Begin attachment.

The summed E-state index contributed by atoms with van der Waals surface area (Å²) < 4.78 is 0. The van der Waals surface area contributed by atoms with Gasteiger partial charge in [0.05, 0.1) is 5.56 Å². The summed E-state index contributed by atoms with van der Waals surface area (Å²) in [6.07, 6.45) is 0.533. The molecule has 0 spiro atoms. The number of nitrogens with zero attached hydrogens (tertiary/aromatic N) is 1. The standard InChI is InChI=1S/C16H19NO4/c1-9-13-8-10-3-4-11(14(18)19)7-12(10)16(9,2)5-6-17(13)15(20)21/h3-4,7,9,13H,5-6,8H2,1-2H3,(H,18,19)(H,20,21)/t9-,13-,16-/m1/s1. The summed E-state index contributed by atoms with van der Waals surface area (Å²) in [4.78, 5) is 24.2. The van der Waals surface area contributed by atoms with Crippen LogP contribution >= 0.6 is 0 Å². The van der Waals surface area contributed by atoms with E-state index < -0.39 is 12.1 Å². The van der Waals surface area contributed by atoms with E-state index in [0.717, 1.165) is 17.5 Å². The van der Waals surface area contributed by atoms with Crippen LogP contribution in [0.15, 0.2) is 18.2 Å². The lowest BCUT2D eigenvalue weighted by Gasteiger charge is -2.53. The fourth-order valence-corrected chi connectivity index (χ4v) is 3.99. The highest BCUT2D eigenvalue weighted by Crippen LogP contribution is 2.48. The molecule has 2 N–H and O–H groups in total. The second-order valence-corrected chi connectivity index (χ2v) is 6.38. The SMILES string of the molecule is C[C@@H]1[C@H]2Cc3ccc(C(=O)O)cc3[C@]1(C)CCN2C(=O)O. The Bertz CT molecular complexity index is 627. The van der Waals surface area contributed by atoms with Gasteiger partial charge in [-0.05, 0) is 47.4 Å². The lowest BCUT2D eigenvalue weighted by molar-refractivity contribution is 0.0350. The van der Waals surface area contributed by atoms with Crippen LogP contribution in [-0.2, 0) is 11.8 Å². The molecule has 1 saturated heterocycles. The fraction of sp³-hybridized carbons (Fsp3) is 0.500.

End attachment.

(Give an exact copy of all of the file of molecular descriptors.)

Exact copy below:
The summed E-state index contributed by atoms with van der Waals surface area (Å²) < 4.78 is 0. The van der Waals surface area contributed by atoms with Gasteiger partial charge in [0.05, 0.1) is 5.56 Å². The summed E-state index contributed by atoms with van der Waals surface area (Å²) in [6.07, 6.45) is 0.533. The molecule has 0 spiro atoms. The number of nitrogens with zero attached hydrogens (tertiary/aromatic N) is 1. The standard InChI is InChI=1S/C16H19NO4/c1-9-13-8-10-3-4-11(14(18)19)7-12(10)16(9,2)5-6-17(13)15(20)21/h3-4,7,9,13H,5-6,8H2,1-2H3,(H,18,19)(H,20,21)/t9-,13-,16-/m1/s1. The summed E-state index contributed by atoms with van der Waals surface area (Å²) in [4.78, 5) is 24.2. The van der Waals surface area contributed by atoms with Crippen LogP contribution >= 0.6 is 0 Å². The van der Waals surface area contributed by atoms with E-state index < -0.39 is 12.1 Å². The van der Waals surface area contributed by atoms with E-state index in [0.717, 1.165) is 17.5 Å². The van der Waals surface area contributed by atoms with Crippen LogP contribution in [0.15, 0.2) is 18.2 Å². The lowest BCUT2D eigenvalue weighted by Gasteiger charge is -2.53. The fourth-order valence-corrected chi connectivity index (χ4v) is 3.99. The highest BCUT2D eigenvalue weighted by Crippen LogP contribution is 2.48. The molecule has 2 N–H and O–H groups in total. The second-order valence-corrected chi connectivity index (χ2v) is 6.38. The SMILES string of the molecule is C[C@@H]1[C@H]2Cc3ccc(C(=O)O)cc3[C@]1(C)CCN2C(=O)O. The Bertz CT molecular complexity index is 627. The van der Waals surface area contributed by atoms with Gasteiger partial charge in [-0.05, 0) is 47.4 Å². The lowest BCUT2D eigenvalue weighted by molar-refractivity contribution is 0.0350. The van der Waals surface area contributed by atoms with Crippen LogP contribution in [-0.2, 0) is 11.8 Å². The molecule has 1 saturated heterocycles. The fraction of sp³-hybridized carbons (Fsp3) is 0.500.